4. Provide adequate response time for RFP processes. Charities and not-for-profits often operate on tight budgets and lack administrative capacity to promptly respond to lengthy RFPs. Short turnaround times create practical barriers to their participation.
The fact is: 76% of unwanted textiles end up in landfills. Without concerted effort, this won’t change.
Municipal solid waste management planning is the cornerstone of waste-related activities and planning for a period that can extend from five to ten years or even longer. The old adage holds true: what gets measured gets managed. Solid waste management plans with specific textile reduction targets encourage and focus community efforts on driving unwanted textiles to reuse and recycling opportunities.
The City of Ottawa is a prime example of a community taking proactive steps to address textile waste by incorporating reduction targets into its Solid Waste Management Plan:
  1. Decreased landfilling of textiles by (tonnes/year).
  2. Public satisfaction regarding the use of clothing donation bins.
  3. Total tonnages collected in collection bins.
Note: NACTR cautions that in communities with for-profit collection bins, obtaining accurate collection tracking can be challenging due to the lack of third-party oversight over collection tonnages.
The Region of Durham has also set a strong example with its comprehensive waste management strategies:
  1. Coordination of textile collection in partnership with local charities for approximately 25 multi-residential buildings.
  2. Partnerships with charities like Diabetes Canada, Habitat for Humanity, and Salvation Army Thrift Store to collect various items.
Additionally, the plan includes ambitious goals and actions:
  1. 2B1: Reduce quantities of materials generated, including durable goods, textiles, and single-use plastics. Aim to reduce textiles in garbage by up to 5% over the next five years and establish reduction targets for other materials through regular waste audits.
  2. 2B2: Develop a monitoring program to audit waste setouts and composition regularly to determine quantities of food waste, durable goods, textiles, single-use plastics, etc., through audits of garbage, curbside source-separated organics (SSO), and facility-separated organics (FSO).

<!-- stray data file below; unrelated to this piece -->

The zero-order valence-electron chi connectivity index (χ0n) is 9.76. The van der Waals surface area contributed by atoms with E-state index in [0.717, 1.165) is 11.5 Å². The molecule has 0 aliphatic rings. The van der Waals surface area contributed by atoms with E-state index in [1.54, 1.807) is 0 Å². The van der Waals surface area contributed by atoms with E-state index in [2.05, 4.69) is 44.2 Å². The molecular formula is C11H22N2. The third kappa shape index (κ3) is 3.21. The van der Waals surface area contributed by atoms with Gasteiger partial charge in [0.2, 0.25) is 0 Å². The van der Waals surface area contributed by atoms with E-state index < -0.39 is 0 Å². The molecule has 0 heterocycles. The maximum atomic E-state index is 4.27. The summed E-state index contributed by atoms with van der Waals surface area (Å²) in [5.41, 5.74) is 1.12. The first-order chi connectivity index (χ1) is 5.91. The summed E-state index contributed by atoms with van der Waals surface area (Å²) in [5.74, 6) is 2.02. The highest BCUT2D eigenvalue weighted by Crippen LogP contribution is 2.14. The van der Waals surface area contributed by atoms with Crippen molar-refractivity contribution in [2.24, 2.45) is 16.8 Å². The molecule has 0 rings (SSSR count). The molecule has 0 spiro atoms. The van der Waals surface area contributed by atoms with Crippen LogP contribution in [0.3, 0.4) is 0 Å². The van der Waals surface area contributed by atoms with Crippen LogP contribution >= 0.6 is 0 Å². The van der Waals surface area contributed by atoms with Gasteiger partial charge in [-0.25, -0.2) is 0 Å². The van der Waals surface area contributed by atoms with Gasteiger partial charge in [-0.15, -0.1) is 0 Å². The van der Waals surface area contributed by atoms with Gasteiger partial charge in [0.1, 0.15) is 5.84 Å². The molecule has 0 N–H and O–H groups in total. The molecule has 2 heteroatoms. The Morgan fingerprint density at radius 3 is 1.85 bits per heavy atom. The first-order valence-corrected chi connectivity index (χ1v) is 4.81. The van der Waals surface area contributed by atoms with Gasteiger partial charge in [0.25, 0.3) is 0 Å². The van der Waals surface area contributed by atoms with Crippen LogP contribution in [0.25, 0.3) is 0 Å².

3. 2B4: Partner with local municipalities on a common message and approach to textile diversion and single-use item reduction in support of federal action to ban some single-use plastics.
  4. Target 3D: Advocate for the expansion of existing Extended Producer Responsibility (EPR) programs and the establishment of additional EPR programs to manage more materials.
These examples demonstrate how municipalities can set specific, measurable targets and collaborate with local organizations to effectively manage textile waste and enhance sustainability efforts.
Municipalities are implementing various strategies to increase textile donations and promote greater reuse through charitable organizations:
  1. The City of Calgary utilizes the NACTR Textile Donation Locator tool, which shows locations across the city where residents can donate textiles. This tool lists hundreds of drop-off sites or donation bin locations, making it easier for residents to find convenient donation options.
  2. The Niagara Region and the City of Calgary offer ‘charitable exemptions’ on tipping fees at landfills. This initiative encourages residents to prioritize reuse and recycling by reducing the cost of disposing of items at landfills. It also incentivizes charities to accept more materials for potential reuse, as they can assess their marketability before deciding whether they need to be discarded as waste.

Every Fabric Counts.